Introduction: Paroxysmal nocturnal hemoglobinuria (PNH) is caused by somatic mutations of the X-linked gene, PIG-A, in hematopoietic stem cells (HSCs). The product of this gene is necessary for the assembly of glycosylphosphatidylinositol (GPI) anchors. Consequently, PNH cells lack the expression of GPI-anchored proteins on their cell surface. PIG-A mutations have been found in granulocytes and T lymphocytes from most normal individuals. Although the significance of these mutations is unclear, it suggests that they are important in the pathogenesis of PNH.

Methods: We isolated CD34+ progenitors from 4 PNH patients, 18 healthy donors, and 9 non-PNH patients undergoing peripheral blood stem cell tranplantation. The frequency of PIG-A mutant progenitors was determined by assaying for colony forming cells (CFC) in methylcellulose containing toxic doses of aerolysin. Aerolysin is a pore-forming toxin that uses the GPI anchor as it receptor; hence, PNH cells are unique in their resistance to aerolysin. DNA was extracted from individual day 14 aerolysin resistant CFC and the PIG-A gene was sequenced to determine clonality. We performed a Poisson distribution of the mutational frequency to determine the probability that the PIG-A mutation in controls arose from HSC.

Results: In PNH patients, 67% of the CFC were aerolysin resistant. The frequency of aerolysin resistant CFC was 14.7 ± 4.0 x 10−6 in the bone marrow of healthy donors and was 57.0 ± 6.7 x 10−6 from mobilized peripheral blood. Aerolysin resistant CFC from PNH patients exhibited clonalPIG-A mutations, and thus, arose from HSC. In contrast, PIG-A mutations in the CFC from controls were polyclonal (up to 15 different mutations from one individual). Recent evidence suggests that humans and other large mammals possess only 10,000 primitive HSC, and that only 1000 of these cells are thought to contribute to hematopoiesis at any one time. Poisson statistics show that only 5% of normals would be expected to harbor a PIG-A mutation in 1000 HSC, and < 1 x 10−9 persons would harbor 10 or more different PIG-A mutations even if all 10,000 hematopoietic stem cells were contributing to hematopoiesis. Thus, the high frequency of PIG-A mutations in controls, coupled with their polyclonality, suggests that they do not arise at the level of HSC; rather, PIG-A mutations in normals appear to arise as a consequence of hematopoietic differentiation, between the level of an HSC and a CFC.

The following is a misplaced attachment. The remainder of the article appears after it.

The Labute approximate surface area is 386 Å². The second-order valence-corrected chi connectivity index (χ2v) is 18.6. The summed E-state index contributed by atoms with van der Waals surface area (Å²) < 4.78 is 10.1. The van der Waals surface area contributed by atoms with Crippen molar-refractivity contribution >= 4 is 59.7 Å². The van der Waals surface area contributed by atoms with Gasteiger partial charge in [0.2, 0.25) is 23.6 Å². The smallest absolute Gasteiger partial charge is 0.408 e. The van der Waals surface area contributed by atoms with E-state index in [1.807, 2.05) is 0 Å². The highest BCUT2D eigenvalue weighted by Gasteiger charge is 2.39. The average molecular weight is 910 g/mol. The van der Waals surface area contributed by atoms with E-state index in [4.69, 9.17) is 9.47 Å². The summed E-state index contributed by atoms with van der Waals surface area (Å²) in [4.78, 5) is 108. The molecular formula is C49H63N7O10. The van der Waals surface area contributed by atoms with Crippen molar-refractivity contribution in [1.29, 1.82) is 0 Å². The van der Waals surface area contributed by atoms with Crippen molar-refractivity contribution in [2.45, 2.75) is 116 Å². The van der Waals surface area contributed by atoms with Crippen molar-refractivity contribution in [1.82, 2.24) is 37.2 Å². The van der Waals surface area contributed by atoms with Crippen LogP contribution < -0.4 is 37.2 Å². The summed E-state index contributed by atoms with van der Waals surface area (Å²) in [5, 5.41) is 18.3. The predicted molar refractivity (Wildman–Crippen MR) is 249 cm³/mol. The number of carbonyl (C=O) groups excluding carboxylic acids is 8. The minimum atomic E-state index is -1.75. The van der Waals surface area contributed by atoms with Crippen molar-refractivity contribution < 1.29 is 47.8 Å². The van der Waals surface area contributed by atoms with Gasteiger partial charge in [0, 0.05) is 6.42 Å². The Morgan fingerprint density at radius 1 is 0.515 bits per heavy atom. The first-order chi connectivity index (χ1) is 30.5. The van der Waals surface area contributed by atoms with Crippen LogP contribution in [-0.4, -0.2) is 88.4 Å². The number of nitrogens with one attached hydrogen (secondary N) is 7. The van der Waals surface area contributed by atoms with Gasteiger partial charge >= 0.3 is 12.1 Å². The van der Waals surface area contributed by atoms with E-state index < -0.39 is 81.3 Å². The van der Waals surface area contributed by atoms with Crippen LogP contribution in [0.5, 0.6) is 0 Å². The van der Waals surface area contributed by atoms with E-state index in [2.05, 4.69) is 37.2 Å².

Conclusion: Our data confirm the findings that PIG-A mutations are relatively common in normal hematopoiesis. Although we cannot rule out that a rare PIG-A mutant blood cell in normals does in fact arise from a mutant HSC, our data suggest that most of the mutations occur with differentiation. Genetic fidelity can be lost with differentiation without consequence, as mutations in differentiated cells would not be propagated. These data also call into question the relevance of PIG-A mutations in normals to the pathogenesis of PNH.

Author notes

Corresponding author